Five steps to guarding your trade secrets

Have you ever wondered what makes your Coke and KFC wings taste so marvelous? While many do wonder, the true recipes have never been revealed. The Coca Cola formula and KFC recipe are two of the most valuable, closely-guarded trade secrets around. However, you don’t have to be a gigantic corporation to have a valuable trade secret. Your customer lists, formulas, or perhaps even method of operation could constitute a trade secret that needs tight security. This type of intellectual property (IP) only holds value if kept confidential. How, then, can you protect this highly-valuable information? Read on for helpful tips.

  1. Identify and Conspicuously Label Trade Secrets

It is imperative that you audit your company’s IP at regular intervals. By taking the step to identify and inventory your trade secrets you’ll be able to best protect them. You should ask yourself: what valuable and secretive information does my company rely on? What about this piece of information gives my company a competitive edge?

Trade secrets may include a variety of information, including data, methods, formulas, software, customer lists, product plans, supplier lists, and other confidential information. Once you identify them, properly label all physical and electronic versions with “Confidential”. Noting that disclosure is prohibited will help protect you not only legally but also organizationally. During the inventory process, evaluate who currently has access to your trade secrets. Trade secrets should be available on a strict need-to-know basis. Consider reevaluating which employees, clients, and third parties make the cut.

  1. Use Non-Disclosure Agreements

Case history shows that judges love non-disclosure agreements. By utilizing non-disclosure and confidentiality agreements, you demonstrate effort to protect your company’s trade secrets, which proves to be a great defense in court.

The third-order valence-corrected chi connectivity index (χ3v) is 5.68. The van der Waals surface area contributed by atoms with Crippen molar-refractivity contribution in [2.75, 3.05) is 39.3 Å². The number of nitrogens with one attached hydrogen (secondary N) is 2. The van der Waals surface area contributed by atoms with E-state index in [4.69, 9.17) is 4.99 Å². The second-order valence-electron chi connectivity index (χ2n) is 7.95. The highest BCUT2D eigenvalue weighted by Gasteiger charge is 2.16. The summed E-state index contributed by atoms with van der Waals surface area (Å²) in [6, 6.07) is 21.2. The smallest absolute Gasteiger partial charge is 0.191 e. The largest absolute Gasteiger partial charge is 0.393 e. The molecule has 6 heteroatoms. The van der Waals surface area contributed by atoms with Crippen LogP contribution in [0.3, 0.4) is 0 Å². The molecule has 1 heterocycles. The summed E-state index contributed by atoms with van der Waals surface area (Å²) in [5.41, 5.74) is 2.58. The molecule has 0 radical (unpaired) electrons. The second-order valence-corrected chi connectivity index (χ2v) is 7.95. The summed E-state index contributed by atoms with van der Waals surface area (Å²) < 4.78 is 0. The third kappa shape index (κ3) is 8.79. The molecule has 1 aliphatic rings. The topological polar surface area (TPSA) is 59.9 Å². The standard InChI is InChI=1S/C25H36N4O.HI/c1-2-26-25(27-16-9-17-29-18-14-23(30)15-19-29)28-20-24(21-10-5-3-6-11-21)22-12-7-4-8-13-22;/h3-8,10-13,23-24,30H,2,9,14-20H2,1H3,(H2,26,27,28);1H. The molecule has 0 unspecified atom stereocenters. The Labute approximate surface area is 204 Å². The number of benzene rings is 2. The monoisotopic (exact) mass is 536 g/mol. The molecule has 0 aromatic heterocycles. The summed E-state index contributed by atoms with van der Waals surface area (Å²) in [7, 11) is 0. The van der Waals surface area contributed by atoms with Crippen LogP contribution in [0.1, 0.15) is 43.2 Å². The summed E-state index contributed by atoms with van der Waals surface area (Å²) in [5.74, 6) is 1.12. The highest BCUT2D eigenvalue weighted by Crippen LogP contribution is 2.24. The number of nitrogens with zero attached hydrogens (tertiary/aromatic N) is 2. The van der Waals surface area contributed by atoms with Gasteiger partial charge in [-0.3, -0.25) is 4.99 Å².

Foremost and more importantly though, a non-disclosure agreement serves as a great preventative measure. When creating these agreements, be sure that your policies are reasonable and enforceable. For example, when the PatientPoint health information service brought a legal action to prevent a terminated employee from using competitive trade secrets, the court found that PatientPoint had not asked for a non-disclosure agreement until a year after the employee began work. Furthermore, it took PatientPoint six months to ask the terminated employee to return his company-issued laptop and other confidential information. If you’re unsure about the practicality of your non-disclosure agreements, seek help from an employment attorney. Utilizing counsel is exceptionally useful; non-competition laws constantly evolve so your agreements with your employees and third parties should too. Employment lawyers can assist you in updating your agreements routinely, which is particularly important for employees or those with access to your most valued secrets.

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For any questions or concerns on the above, contact Goosmann Law Firm's Jeana Goosmann below. 

You can also continue to follow the CEO Law Review blog here and Jeana's JD Supra blog here.


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